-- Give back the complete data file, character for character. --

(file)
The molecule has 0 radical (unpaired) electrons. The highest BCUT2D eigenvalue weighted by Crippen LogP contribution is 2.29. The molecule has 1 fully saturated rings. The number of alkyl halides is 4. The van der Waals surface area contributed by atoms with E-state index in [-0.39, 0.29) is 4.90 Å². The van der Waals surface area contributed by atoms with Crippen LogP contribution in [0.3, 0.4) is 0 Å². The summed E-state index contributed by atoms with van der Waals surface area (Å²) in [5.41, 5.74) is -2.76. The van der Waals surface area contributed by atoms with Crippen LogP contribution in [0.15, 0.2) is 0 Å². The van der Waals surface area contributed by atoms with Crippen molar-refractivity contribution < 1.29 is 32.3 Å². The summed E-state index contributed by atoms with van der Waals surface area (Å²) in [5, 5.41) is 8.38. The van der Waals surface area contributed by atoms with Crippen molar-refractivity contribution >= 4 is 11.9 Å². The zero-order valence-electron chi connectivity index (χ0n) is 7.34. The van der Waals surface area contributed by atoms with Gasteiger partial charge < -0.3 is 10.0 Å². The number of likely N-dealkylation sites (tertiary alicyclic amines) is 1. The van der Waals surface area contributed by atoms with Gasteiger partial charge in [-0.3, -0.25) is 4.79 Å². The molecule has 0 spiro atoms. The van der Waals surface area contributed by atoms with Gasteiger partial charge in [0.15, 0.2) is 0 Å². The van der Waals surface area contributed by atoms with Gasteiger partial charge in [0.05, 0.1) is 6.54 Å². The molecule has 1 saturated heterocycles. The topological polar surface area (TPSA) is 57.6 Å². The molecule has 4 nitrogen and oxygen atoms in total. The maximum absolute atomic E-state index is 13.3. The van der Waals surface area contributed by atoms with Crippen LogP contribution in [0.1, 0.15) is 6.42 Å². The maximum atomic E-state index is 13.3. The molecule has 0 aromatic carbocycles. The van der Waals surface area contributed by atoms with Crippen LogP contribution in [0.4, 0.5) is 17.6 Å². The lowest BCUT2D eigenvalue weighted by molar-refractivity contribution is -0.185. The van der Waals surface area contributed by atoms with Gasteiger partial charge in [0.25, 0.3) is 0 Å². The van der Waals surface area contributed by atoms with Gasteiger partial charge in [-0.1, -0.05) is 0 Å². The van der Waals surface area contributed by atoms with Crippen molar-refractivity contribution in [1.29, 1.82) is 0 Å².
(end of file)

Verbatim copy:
The molecule has 0 radical (unpaired) electrons. The highest BCUT2D eigenvalue weighted by Crippen LogP contribution is 2.29. The molecule has 1 fully saturated rings. The number of alkyl halides is 4. The van der Waals surface area contributed by atoms with E-state index in [-0.39, 0.29) is 4.90 Å². The van der Waals surface area contributed by atoms with Crippen LogP contribution in [0.3, 0.4) is 0 Å². The summed E-state index contributed by atoms with van der Waals surface area (Å²) in [5.41, 5.74) is -2.76. The van der Waals surface area contributed by atoms with Crippen LogP contribution in [0.15, 0.2) is 0 Å². The van der Waals surface area contributed by atoms with Crippen molar-refractivity contribution < 1.29 is 32.3 Å². The summed E-state index contributed by atoms with van der Waals surface area (Å²) in [5, 5.41) is 8.38. The van der Waals surface area contributed by atoms with Crippen molar-refractivity contribution >= 4 is 11.9 Å². The zero-order valence-electron chi connectivity index (χ0n) is 7.34. The van der Waals surface area contributed by atoms with Gasteiger partial charge < -0.3 is 10.0 Å². The number of likely N-dealkylation sites (tertiary alicyclic amines) is 1. The van der Waals surface area contributed by atoms with Gasteiger partial charge in [-0.3, -0.25) is 4.79 Å². The molecule has 0 spiro atoms. The van der Waals surface area contributed by atoms with Gasteiger partial charge in [0.15, 0.2) is 0 Å². The van der Waals surface area contributed by atoms with Gasteiger partial charge in [0.05, 0.1) is 6.54 Å². The molecule has 1 saturated heterocycles. The topological polar surface area (TPSA) is 57.6 Å². The molecule has 4 nitrogen and oxygen atoms in total. The maximum absolute atomic E-state index is 13.3. The van der Waals surface area contributed by atoms with Crippen LogP contribution in [0.1, 0.15) is 6.42 Å². The maximum atomic E-state index is 13.3. The molecule has 0 aromatic carbocycles. The van der Waals surface area contributed by atoms with Crippen LogP contribution in [0.4, 0.5) is 17.6 Å². The lowest BCUT2D eigenvalue weighted by molar-refractivity contribution is -0.185. The van der Waals surface area contributed by atoms with Gasteiger partial charge in [0.25, 0.3) is 0 Å². The van der Waals surface area contributed by atoms with Gasteiger partial charge in [-0.1, -0.05) is 0 Å². The van der Waals surface area contributed by atoms with Crippen molar-refractivity contribution in [1.29, 1.82) is 0 Å².